The initial target we engaged was an APC at 600m. Yes, fairly large and an easy target but it allowed us to get familiar with the rifle and optics. After a few hits and feeling more comfortable we moved to a 12″ target at 1350 meters (1476 yards). Stephen fired the first few shots getting a hit on the 3rd. Our first shot was 1 foot low and right hitting right in front of the target and knocking it back with debris. While we were not able to conduct any ultimate accuracy tests, RPA guarantees .5 MOA with all of their rifles, including their .50 BMGs. That guarantee is impressive, and the rifle remained very consistent throughout our shooting session while engaging several APC’s at 900M as well as other long range targets. There was some stiffness when operating the bolt after some of the ball machine gun ammo was used, but there was absolute smoothness when using RPA’s own match ammo.
While we do not feel a .50 BMG makes the best standard use sniper rifle due to its shear size and weight, they are becoming more widely used in military circles. In fact, there are even some law enforcement agencies around the world that are using them for barricaded targets and hard target interdiction, especially as the threat of terrorism continues to develop around the world. These RPA 50 rifles are very well thought out and perform the task admirably. We even tested the rifle with a Suppressor and while effective, it did remind us of exactly how much work that muzzlebrake does. We would recommend to those units that have access to RPA rifles and are looking for a .50, to take a look at the Rangemaster, it will be worth your time.
We also had the opportunity to fire the RPA Intercepter and Rangemaster 7.62 on a 400M popup range. Both of the rifles where chambered in 7.62×51 NATO (.308 Win) and are dedicate tactical rifles. While we did not get an extensive opportunity to measure ultimate accuracy or shoot them at long range, the experience did give us a pretty good feeling about the rifles.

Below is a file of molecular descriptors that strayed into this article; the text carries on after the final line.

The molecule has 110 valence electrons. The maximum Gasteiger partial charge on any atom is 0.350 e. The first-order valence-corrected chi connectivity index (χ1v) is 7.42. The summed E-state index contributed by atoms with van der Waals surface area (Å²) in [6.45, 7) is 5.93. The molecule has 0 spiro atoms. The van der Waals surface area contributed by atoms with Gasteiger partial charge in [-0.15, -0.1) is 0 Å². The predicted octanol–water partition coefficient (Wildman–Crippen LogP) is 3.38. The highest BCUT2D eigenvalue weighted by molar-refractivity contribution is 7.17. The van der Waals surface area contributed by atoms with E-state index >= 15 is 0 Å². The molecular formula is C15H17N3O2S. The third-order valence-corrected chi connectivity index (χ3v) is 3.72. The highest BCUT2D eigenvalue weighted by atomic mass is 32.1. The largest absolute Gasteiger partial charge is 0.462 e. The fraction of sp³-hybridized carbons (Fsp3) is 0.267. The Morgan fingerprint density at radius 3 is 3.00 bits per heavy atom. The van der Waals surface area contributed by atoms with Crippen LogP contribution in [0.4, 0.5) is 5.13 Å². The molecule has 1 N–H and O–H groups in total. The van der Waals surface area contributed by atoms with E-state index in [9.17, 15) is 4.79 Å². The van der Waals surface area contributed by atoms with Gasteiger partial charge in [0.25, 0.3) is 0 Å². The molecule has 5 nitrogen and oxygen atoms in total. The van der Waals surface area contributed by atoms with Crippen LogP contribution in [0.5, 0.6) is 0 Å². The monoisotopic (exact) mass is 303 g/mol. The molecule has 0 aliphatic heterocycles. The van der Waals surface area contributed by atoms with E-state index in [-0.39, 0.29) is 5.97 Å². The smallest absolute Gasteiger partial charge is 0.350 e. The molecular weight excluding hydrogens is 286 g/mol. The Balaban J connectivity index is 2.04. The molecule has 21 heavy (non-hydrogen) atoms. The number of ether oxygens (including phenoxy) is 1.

The Rangemaster looked and handled very much like its .50 BMG big brother. It has the same folding stock design, though composite this time instead of metal, and a very similar and effective muzzlebrake. The rifle fired very well during the pop up engagements with and excellent ability for rapid follow up shots. The 10 round detachable box magazine worked well with a magazine release on the font of the trigger guard. All in all, a nicely designed and implemented tactical system, though it is a bit heavy for a .308 rifle.
The Interceptor rifle had a more traditional style synthetic stock that is fully adjustable and the rifle itself appeared to be quite accurate during our time with it. It utilized the same 10 round detachable box magazine as the Rangemaster but this rifle did not have the muzzlebrake and as such the recoil was stronger and the follow up shots were not as rapid as the Rangemaster rifle. The composite stock is RPA’s own design and are built by specialist stock builders. This stock is a good design and quite comfortable with a non slick finish to it and a comfortable palm swell in the pistol grip. During our time with the rifle we discovered no real short comings and enjoyed the rifle considerably.
We are grateful to RPA, Stephan, and the Kent range for their hospitality and for letting us take a better look at their excellent rifles.
Sniper Central – 2009